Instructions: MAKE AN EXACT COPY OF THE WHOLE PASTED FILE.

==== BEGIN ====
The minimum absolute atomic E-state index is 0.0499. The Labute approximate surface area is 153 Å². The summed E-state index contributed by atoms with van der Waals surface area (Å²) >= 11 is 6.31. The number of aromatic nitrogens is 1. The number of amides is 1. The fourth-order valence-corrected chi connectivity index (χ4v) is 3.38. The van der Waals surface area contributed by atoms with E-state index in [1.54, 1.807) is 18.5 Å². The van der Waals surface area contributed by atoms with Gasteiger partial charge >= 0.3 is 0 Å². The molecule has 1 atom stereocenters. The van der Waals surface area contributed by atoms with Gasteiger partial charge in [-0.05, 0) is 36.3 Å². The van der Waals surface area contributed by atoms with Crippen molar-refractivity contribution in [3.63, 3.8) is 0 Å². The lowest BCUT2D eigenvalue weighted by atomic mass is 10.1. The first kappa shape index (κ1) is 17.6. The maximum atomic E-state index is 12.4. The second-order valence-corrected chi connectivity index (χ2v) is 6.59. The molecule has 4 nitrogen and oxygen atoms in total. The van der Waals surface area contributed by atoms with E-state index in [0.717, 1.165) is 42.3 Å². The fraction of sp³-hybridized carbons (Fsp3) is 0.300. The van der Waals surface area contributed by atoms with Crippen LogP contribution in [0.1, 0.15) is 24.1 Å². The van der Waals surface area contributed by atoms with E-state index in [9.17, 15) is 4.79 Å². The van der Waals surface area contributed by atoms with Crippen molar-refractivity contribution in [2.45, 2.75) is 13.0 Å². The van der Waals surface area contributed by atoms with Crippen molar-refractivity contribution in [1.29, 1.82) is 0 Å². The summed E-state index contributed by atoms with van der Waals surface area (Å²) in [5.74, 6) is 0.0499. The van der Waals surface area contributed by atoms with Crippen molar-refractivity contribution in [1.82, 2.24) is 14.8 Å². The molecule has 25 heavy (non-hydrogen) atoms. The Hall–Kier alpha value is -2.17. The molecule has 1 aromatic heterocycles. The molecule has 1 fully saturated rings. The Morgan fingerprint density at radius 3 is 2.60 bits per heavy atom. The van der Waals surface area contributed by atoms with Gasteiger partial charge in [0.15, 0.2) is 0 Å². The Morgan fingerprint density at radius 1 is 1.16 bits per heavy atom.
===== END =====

The minimum absolute atomic E-state index is 0.0499. The Labute approximate surface area is 153 Å². The summed E-state index contributed by atoms with van der Waals surface area (Å²) >= 11 is 6.31. The number of aromatic nitrogens is 1. The number of amides is 1. The fourth-order valence-corrected chi connectivity index (χ4v) is 3.38. The van der Waals surface area contributed by atoms with E-state index in [1.54, 1.807) is 18.5 Å². The van der Waals surface area contributed by atoms with Gasteiger partial charge >= 0.3 is 0 Å². The molecule has 1 atom stereocenters. The van der Waals surface area contributed by atoms with Gasteiger partial charge in [-0.05, 0) is 36.3 Å². The van der Waals surface area contributed by atoms with Crippen molar-refractivity contribution in [3.63, 3.8) is 0 Å². The lowest BCUT2D eigenvalue weighted by atomic mass is 10.1. The first kappa shape index (κ1) is 17.6. The maximum atomic E-state index is 12.4. The second-order valence-corrected chi connectivity index (χ2v) is 6.59. The molecule has 4 nitrogen and oxygen atoms in total. The van der Waals surface area contributed by atoms with E-state index in [0.717, 1.165) is 42.3 Å². The fraction of sp³-hybridized carbons (Fsp3) is 0.300. The van der Waals surface area contributed by atoms with Crippen LogP contribution in [0.1, 0.15) is 24.1 Å². The van der Waals surface area contributed by atoms with E-state index in [9.17, 15) is 4.79 Å². The van der Waals surface area contributed by atoms with Crippen molar-refractivity contribution in [2.45, 2.75) is 13.0 Å². The van der Waals surface area contributed by atoms with Crippen molar-refractivity contribution in [1.29, 1.82) is 0 Å². The summed E-state index contributed by atoms with van der Waals surface area (Å²) in [5.74, 6) is 0.0499. The van der Waals surface area contributed by atoms with Crippen molar-refractivity contribution in [1.82, 2.24) is 14.8 Å². The molecule has 25 heavy (non-hydrogen) atoms. The Hall–Kier alpha value is -2.17. The molecule has 1 aromatic heterocycles. The molecule has 1 fully saturated rings. The Morgan fingerprint density at radius 3 is 2.60 bits per heavy atom. The van der Waals surface area contributed by atoms with Gasteiger partial charge in [0.15, 0.2) is 0 Å². The Morgan fingerprint density at radius 1 is 1.16 bits per heavy atom.